In this short note I’d like to introduce a conceptual model for the emergence of higher-level abstractions in complex networks that allows us to approximately quantify the number of constraints on a complex system. By higher-level abstraction I mean a system whose dynamics are consistent with but not reducible to their elementary parts.

Let’s suppose we have a population of organisms capable of interaction and replication that is identified with so measures the population. Now, if every subset of may be identified with a clique of individual organisms we may say that:

\begin{equation} \begin{split} C_0 = \text{Pow}(S) \\ \lvert C_0 \rvert = 2^N - 1 \end{split} \end{equation}

where is used to define the space of possible undirected relations between organisms and this doesn’t include the empty set because nature abhors a vacuum.

We can also have cliques of cliques so:

\begin{equation} \begin{split} C_1 = \text{Pow} \circ \text{Pow} \circ S \\ \lvert C_1 \rvert = 2^{\lvert C_0 \rvert} - 1 = 2^{2^N - 1} - 1 \end{split} \end{equation}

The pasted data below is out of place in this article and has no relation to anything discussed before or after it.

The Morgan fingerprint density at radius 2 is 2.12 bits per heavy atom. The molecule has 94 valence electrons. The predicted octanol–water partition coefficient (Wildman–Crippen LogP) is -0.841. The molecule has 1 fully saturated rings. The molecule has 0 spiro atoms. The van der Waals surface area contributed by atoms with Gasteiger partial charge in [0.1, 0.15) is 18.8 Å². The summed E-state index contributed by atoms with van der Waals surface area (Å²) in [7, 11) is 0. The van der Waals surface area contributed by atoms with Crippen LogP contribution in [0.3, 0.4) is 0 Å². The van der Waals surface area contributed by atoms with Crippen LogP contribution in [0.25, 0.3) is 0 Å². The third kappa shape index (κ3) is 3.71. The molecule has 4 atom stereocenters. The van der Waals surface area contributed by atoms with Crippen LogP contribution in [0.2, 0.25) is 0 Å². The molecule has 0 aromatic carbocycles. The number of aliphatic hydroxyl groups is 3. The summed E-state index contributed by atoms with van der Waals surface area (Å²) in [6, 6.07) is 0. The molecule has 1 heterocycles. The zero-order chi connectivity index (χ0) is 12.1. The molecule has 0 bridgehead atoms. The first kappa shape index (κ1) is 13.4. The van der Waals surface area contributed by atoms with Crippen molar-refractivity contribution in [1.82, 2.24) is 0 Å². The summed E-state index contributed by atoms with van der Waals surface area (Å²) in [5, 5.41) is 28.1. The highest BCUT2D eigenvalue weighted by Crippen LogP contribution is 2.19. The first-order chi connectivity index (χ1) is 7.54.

where the elements of represent possible interactions between communities of organisms. So the elements of the power set represent higher-order objects with more complex interactions.

Furthermore, in general we have:

\begin{equation} \begin{split} C_n = \text{Pow}^n \circ S \\ \lvert C_n \rvert = 2^{\lvert C_{n-1} \rvert} - 1 \end{split} \end{equation}

and I think this idea formally captures to some degree what we mean by emergence in complex networks.

If each element of is identified with an equation we may say with some confidence that the number of constraints on a complex system grows super-exponentially in a manner that is most naturally expressed using tetration.